Pascal Griener

The Art Experience During the Enlightenment Publication date : May 17, 2010

“This book owes a lot to my adolescent experiences. For a long time I used to skip classes at the lycée, to spend entire afternoons wandering around the Louvre. I wasn't trying to increase my knowledge. I just abandoned myself to the contemplation of a small number of works — and always the same ones. A few hours later, I would enter into the poetic world into which they invited each viewer. And then the objects of my contemplations would detach themselves from their material support. They would suddenly become immaterial images. The paintings exhibited existed only because I viewed them; yet once looked at, they produced memorable, complex, precise constructions that could not be reduced to simple mental images. Increasingly, those constructions were stored in my mind, so I could remember them at will and query them. With the passing of time, these reasoned contemplations seemed to me to possess an almost objective character. The idea of dedicating my life to such experiences attracted me, though I didn't know how to go about it. To me, those secret sessions had nothing to do with academic art history. It took ten years for me to realise that I was mistaken. Forty years later, I now see that this youthful experience was scarcely new. It was born in the eighteenth century.” Pascal Griener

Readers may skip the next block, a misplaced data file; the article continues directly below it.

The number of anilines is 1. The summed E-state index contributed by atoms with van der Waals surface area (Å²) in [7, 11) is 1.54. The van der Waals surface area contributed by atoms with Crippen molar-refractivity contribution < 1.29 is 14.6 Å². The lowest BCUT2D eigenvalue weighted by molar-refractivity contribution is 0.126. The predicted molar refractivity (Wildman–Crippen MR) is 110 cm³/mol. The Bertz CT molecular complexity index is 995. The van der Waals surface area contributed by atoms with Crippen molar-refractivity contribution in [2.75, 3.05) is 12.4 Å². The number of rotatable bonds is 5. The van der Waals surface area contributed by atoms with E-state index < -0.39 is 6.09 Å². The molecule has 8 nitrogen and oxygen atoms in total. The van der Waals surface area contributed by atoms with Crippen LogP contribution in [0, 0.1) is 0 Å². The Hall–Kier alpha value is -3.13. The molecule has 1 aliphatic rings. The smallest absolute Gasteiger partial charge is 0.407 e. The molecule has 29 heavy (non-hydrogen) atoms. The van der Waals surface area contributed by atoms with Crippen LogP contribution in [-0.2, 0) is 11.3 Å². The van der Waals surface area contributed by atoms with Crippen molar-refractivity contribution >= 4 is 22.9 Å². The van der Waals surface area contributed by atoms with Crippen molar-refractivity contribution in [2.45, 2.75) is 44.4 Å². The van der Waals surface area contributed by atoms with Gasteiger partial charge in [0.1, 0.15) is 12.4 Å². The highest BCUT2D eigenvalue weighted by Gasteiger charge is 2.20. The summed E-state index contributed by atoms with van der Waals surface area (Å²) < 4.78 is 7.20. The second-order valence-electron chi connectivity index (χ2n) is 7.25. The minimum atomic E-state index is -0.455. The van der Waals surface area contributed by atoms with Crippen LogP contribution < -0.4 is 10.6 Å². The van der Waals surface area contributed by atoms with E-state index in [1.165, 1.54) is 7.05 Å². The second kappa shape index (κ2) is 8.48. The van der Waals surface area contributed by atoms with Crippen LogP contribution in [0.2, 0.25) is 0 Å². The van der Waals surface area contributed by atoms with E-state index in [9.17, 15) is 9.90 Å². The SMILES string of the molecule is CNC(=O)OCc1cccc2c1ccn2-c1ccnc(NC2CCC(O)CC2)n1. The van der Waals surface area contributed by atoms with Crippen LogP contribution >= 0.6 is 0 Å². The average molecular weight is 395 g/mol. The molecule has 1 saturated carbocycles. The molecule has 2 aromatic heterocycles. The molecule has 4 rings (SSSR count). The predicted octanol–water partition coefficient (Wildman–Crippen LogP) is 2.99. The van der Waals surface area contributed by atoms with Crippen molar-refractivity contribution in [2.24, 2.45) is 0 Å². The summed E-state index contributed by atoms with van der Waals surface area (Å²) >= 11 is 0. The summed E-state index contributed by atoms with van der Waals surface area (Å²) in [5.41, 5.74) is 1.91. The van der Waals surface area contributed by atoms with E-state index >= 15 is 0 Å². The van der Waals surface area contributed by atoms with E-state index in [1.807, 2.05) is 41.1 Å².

This way of looking at painting dates back the eighteenth century, when new venues (cabinets, galleries) made possible new forms of aesthetic experience and the emergence of the sensitive subject. This is what the great art historian Pascal Griener, a follower of the British art historian Francis Haskell, describes here as he examines most notably the changes that curiosity and aesthetic experience underwent, the institution of the gallery, the emergence of the connoisseur, the transformations in art history, etc.

This is the history of how the modern Western world constructed the way we look at painting, its venues and codes.

The aesthetic experience is not a simple one: it implies a context, a construction and cultural values that have a history. This book shows how the European eighteenth century laid the foundations of how we look at painting.

This innovative work will be a landmark in European art history.

Pascal Griener teaches art history at the University of Neuchâtel, Switzerland.